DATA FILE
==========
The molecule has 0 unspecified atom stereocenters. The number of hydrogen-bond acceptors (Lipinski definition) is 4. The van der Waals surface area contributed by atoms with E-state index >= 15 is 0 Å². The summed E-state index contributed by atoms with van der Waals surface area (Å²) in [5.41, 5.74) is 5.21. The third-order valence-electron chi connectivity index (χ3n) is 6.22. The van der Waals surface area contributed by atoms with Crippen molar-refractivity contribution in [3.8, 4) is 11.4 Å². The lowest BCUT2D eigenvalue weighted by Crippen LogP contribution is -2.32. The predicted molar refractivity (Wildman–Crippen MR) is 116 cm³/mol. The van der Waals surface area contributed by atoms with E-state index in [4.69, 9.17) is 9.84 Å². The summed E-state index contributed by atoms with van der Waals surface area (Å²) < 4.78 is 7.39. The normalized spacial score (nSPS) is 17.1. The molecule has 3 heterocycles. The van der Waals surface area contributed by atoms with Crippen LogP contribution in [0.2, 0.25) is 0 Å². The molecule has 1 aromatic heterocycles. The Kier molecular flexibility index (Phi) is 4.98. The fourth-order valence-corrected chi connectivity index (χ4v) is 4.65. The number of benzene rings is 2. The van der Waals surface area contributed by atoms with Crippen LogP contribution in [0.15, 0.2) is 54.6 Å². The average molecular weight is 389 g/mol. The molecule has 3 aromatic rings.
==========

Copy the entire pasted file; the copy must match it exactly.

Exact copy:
The molecule has 0 unspecified atom stereocenters. The number of hydrogen-bond acceptors (Lipinski definition) is 4. The van der Waals surface area contributed by atoms with E-state index >= 15 is 0 Å². The summed E-state index contributed by atoms with van der Waals surface area (Å²) in [5.41, 5.74) is 5.21. The third-order valence-electron chi connectivity index (χ3n) is 6.22. The van der Waals surface area contributed by atoms with Crippen molar-refractivity contribution in [3.8, 4) is 11.4 Å². The lowest BCUT2D eigenvalue weighted by Crippen LogP contribution is -2.32. The predicted molar refractivity (Wildman–Crippen MR) is 116 cm³/mol. The van der Waals surface area contributed by atoms with E-state index in [4.69, 9.17) is 9.84 Å². The summed E-state index contributed by atoms with van der Waals surface area (Å²) < 4.78 is 7.39. The normalized spacial score (nSPS) is 17.1. The molecule has 3 heterocycles. The van der Waals surface area contributed by atoms with Crippen LogP contribution in [0.2, 0.25) is 0 Å². The molecule has 1 aromatic heterocycles. The Kier molecular flexibility index (Phi) is 4.98. The fourth-order valence-corrected chi connectivity index (χ4v) is 4.65. The number of benzene rings is 2. The van der Waals surface area contributed by atoms with Crippen LogP contribution in [0.15, 0.2) is 54.6 Å². The average molecular weight is 389 g/mol. The molecule has 3 aromatic rings.